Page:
Conversations, while akin to a bridge aren’t binary at all. There are tons of cues we detect from facial expression, tone, words and gestures. 


As election season approaches, we are lacking conversation. We’ve gone binary, just posting and reposting memes that agree with our view points. 

-It’s not Facebook’s fault. 

-It’s not the media’s fault. 

-It’s not the government’s fault. 

-It’s our fault. 

Too many of us give no thought to conversation. We just scream “I believe this, and if you don’t, then you’re wrong.” 

Who the hell goes through life like that? Would you walk down the street just shouting “I’m right and you’re wrong!”? 

And yet, that’s the binary nature in which a lot of us communicate now with the shit we post without thinking. WITHOUT THINKING! 

Some of the smartest, most well-intentioned, kind people I know post some real thoughtless, hateful and divisive things. I’m your friend on Facebook, and yet you’re treating me and any friend who disagrees with your point like an enemy – even if we agree on the other 70% of things. 

What happened to communication?

Did we burn that bridge? We were all having fun connecting and being a part of something together. Now we demand that you get on side A or side B or get pushed over the edge into the water.

Life isn’t binary. Humans aren’t binary. We have brains that can process incredible amounts of information. We just have to use them.

Everything online is binary – literally 1s and 0s. 

Life is a shitshow of 1s, 0s, 17s, 983s, 0.14444786523s and exponential multiples thereof. (Don’t believe me? Monitor a 3-year-old for 30 minutes.)

Closing the distance within those multiples is our bridge. It’s our job as members of a society. It keeps us connected.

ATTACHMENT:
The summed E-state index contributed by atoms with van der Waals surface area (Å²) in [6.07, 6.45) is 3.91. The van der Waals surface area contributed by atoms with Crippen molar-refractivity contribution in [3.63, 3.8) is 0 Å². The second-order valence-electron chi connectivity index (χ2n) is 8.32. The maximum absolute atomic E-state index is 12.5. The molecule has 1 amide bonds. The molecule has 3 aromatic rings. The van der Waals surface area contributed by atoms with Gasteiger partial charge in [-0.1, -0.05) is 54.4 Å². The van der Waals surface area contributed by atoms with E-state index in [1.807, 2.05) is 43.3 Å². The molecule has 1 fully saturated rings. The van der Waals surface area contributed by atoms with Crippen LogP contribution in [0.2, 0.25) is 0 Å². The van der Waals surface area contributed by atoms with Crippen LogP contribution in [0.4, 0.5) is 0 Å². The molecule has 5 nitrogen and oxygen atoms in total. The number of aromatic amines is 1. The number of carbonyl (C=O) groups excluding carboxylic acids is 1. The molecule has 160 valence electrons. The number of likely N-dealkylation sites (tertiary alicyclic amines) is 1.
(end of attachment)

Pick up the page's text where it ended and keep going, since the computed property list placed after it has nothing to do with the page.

-It IS possible to believe Black Lives Matter AND recognize that police have an incredibly difficult job.

-It IS possible to feel your liberties are being violated by wearing a mask AND do it anyway because (based on research and learning) it’s a great way to reduce the spread of infection.

-It IS possible to disagree with a stance your preferred politcal party takes on a particular issue.

-It IS possible to have a conversation without regurgitating some headline from a story you probably didn’t fully read.

-It IS possible to love orange juice AND understand that drinking it after brushing your teeth will result in instant spontaneous combustion.

It just requires thought and understanding that someone else probably has a different perspective you can learn from. You have to want the bridge to be there.

I’m on the bridge trying to connect to the other side. I hope the other side is there and we just can’t see it yet.

Showing 2 comments
  • Megan Bee

    I just read Brene Brown’s book Braving the Wilderness and it was all about this topic. Good stuff! I’ve been trying to find more connections in this very dividing time.

    • Alex

      Yeah, it’s hard right now to find common ground. Supposedly, humans agree on 93% of things, yet we let the 7% divide us.